Depending on the sector, there will be free reports available from various consulting companies analyzing the various opportunities.
This is an excellent data which can be actionable as you are basing your projections on the widely acknowledged data by investors and on a good research done by a firm specializing in the industry in which you want to enter.
By making your case based on these reports makes your pitch stronger and you come across as a person who has done your primary research well to your investor.
If you want to check up some specific examples on how to use these, I am glad to go over in detail over a call.
Having been in the position as an advisor, this is what I think an advisor expects:
a. Equity Ownership. This depends upon how much involved an advisor into the start-up.
b. A flat fee and a percentage pie on every transaction the stat-up makes(Not the profit margin)
c. At my early stage, all I want is a testimonial from start-up n how I helped this business. In my early stages of adviosrship, I want good customer testimonials. This is a win-win situation for both of us. I get to learn from him many things which I couldn't have done myself.
d. It is strategic importance to my own idea and I would love this company to scale and raise the funding and in this case I would expect a contract from the company which I helped.
This is always a chicken and egg problem. You wont attract customers if you don't have sellers on your market place and sellers won't join unless they see numbers.
This is how I would approach(I won't call it optimal as there is nothing like optimal here as strategies will change based on time, place and demand dimensions)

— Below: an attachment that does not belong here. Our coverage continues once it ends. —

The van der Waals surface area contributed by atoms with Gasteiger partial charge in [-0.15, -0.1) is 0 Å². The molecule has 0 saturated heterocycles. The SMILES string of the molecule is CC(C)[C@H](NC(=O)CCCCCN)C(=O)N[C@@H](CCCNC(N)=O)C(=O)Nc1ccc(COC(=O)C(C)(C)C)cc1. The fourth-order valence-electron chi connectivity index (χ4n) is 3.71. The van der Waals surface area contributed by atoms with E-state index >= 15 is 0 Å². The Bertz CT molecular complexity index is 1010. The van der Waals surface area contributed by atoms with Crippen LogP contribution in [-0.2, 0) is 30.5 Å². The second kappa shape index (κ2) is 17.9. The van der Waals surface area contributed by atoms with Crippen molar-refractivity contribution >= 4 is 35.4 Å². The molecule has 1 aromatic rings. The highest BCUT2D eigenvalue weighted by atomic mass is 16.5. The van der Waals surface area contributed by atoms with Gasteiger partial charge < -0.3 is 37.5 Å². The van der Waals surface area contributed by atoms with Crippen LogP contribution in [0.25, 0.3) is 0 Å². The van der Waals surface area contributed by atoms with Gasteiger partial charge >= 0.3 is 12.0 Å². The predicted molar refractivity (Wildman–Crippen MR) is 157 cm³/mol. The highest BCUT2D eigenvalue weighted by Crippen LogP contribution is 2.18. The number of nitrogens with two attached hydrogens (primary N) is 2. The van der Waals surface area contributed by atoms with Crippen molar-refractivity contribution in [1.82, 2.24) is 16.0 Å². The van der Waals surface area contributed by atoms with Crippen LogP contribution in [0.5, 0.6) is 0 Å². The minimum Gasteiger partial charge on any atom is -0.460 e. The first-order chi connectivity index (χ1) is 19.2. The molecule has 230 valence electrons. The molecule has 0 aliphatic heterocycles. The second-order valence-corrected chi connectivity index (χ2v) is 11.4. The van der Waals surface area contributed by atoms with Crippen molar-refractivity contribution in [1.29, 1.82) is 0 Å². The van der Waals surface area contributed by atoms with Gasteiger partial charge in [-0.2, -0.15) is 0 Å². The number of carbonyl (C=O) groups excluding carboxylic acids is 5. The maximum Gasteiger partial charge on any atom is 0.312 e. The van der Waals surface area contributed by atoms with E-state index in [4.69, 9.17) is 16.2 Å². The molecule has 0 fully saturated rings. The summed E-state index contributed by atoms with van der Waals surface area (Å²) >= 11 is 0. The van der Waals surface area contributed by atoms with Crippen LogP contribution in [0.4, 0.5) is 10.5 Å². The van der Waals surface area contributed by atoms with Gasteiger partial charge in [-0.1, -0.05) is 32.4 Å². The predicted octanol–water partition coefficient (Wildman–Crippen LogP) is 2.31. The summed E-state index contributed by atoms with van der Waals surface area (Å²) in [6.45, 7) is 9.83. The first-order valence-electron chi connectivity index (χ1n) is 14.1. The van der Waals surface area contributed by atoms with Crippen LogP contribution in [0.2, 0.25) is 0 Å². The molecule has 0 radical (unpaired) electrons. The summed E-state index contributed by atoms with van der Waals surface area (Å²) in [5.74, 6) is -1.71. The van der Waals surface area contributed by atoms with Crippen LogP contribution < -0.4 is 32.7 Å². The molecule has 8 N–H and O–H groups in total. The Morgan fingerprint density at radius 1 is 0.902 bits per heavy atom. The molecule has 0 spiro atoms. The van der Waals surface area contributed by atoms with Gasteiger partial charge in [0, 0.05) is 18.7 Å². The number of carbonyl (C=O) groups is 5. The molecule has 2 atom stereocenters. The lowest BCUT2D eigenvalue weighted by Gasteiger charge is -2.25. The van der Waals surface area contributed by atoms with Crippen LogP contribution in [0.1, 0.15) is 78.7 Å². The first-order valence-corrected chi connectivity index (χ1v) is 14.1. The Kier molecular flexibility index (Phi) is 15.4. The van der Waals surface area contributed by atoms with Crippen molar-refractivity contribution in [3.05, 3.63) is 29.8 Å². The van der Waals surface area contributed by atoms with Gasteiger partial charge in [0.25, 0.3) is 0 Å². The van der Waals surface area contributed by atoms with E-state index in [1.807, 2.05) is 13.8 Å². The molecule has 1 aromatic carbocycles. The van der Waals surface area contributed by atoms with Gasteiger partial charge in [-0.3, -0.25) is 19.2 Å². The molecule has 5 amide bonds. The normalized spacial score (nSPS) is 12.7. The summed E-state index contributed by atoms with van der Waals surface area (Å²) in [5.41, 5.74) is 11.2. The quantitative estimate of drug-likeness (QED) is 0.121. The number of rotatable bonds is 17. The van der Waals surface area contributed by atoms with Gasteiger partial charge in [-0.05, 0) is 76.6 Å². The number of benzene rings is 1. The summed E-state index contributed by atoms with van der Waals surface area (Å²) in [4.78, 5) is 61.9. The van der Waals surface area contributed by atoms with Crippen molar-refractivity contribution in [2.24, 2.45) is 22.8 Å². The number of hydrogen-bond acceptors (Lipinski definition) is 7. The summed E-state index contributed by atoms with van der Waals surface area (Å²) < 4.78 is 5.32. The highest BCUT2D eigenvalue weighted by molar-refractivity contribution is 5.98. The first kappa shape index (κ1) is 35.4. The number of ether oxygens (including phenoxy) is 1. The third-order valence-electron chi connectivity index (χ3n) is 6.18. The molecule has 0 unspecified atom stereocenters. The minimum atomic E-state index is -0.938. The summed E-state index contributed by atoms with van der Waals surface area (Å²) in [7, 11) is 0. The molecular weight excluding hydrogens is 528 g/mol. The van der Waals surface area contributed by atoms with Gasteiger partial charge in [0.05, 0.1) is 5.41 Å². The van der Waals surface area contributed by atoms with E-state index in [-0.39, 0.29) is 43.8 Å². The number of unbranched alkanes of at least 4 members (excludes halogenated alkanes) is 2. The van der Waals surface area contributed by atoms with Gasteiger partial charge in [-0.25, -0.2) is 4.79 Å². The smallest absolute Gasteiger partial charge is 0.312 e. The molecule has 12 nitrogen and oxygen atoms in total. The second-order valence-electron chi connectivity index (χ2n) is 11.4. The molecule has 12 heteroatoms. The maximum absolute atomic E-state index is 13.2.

1. Start from a locality or a city with sellers who are known to be providing good service to their existing customers. Go and pitch to those customers on how they will benefit on their supply chain if they choose your market place. Now once they are on-board to your platform, go talk to their customers on how you are making their life simple by coming to their platform.
2. Slowly expand to other localities and make sure that you add varieties to your platform in the process. Choose the sellers who will provide a wide range of goods in the process.
3. Expand this at a city and then go for state, country and cross-country level.
As you build up the model, make sure you respect the credit cycle of buyers and delivery cycle for customers.e are nuances you want to take care at each level.Setup a call and we will go over this in detail.
I would use pay-as-you-go model which lets me scale as and when required and pay accordingly.
The traditional problem with Home grown software is you can't accurately predict the growth when you open the floodgates. So choosing a pay-as-you-go model works perfectly here.
The other constraint I see with Open source software is most of the them expect a experienced user and clearly lack an established support system which you can get in a paid software.
I would be more helpful if I understand the details in depth and happy to discuss that over a call.
Budget is important but not a 100% essential ingredient for a startup. You should consider employing some of the lean methodologies if you want to optimize on the budget you have .
Startups which deal with information management typically require intellectual capability more than financial muscle. So you can consider starting an internet related startup.
Similarly selling on-line helps you to minimize the marketing costs as you can reach out to initial critical mass using various social media channels/forums to get going.
I would love to have a call with detailed guidance on each of the sub-questions.